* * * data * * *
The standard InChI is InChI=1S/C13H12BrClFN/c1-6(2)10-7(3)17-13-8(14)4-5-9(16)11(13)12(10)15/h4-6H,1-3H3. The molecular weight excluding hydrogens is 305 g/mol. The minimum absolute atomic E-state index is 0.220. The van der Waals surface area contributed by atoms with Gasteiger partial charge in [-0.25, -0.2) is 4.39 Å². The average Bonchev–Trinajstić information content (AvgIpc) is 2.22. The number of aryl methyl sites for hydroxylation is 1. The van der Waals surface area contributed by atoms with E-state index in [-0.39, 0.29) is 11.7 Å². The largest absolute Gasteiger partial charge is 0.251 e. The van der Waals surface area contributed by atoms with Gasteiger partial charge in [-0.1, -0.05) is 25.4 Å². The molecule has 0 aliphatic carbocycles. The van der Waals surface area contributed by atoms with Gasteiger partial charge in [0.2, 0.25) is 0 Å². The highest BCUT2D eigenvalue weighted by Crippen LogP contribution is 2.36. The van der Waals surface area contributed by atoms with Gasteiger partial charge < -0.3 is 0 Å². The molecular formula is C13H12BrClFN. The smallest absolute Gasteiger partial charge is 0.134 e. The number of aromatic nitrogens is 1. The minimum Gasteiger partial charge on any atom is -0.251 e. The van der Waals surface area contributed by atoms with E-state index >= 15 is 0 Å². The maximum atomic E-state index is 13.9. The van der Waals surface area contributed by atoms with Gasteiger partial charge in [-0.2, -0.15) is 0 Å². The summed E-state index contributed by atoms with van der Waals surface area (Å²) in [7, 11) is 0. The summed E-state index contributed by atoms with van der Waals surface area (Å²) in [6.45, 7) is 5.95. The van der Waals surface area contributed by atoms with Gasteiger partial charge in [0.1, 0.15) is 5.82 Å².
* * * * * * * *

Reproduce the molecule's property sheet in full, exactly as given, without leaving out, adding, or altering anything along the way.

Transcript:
The standard InChI is InChI=1S/C13H12BrClFN/c1-6(2)10-7(3)17-13-8(14)4-5-9(16)11(13)12(10)15/h4-6H,1-3H3. The molecular weight excluding hydrogens is 305 g/mol. The minimum absolute atomic E-state index is 0.220. The van der Waals surface area contributed by atoms with Gasteiger partial charge in [-0.25, -0.2) is 4.39 Å². The average Bonchev–Trinajstić information content (AvgIpc) is 2.22. The number of aryl methyl sites for hydroxylation is 1. The van der Waals surface area contributed by atoms with E-state index in [-0.39, 0.29) is 11.7 Å². The largest absolute Gasteiger partial charge is 0.251 e. The van der Waals surface area contributed by atoms with Gasteiger partial charge in [-0.1, -0.05) is 25.4 Å². The molecule has 0 aliphatic carbocycles. The van der Waals surface area contributed by atoms with Gasteiger partial charge in [0.2, 0.25) is 0 Å². The highest BCUT2D eigenvalue weighted by Crippen LogP contribution is 2.36. The van der Waals surface area contributed by atoms with Gasteiger partial charge < -0.3 is 0 Å². The molecular formula is C13H12BrClFN. The smallest absolute Gasteiger partial charge is 0.134 e. The number of aromatic nitrogens is 1. The minimum Gasteiger partial charge on any atom is -0.251 e. The van der Waals surface area contributed by atoms with E-state index >= 15 is 0 Å². The maximum atomic E-state index is 13.9. The van der Waals surface area contributed by atoms with Gasteiger partial charge in [-0.2, -0.15) is 0 Å². The summed E-state index contributed by atoms with van der Waals surface area (Å²) in [7, 11) is 0. The summed E-state index contributed by atoms with van der Waals surface area (Å²) in [6.45, 7) is 5.95. The van der Waals surface area contributed by atoms with Gasteiger partial charge in [0.1, 0.15) is 5.82 Å².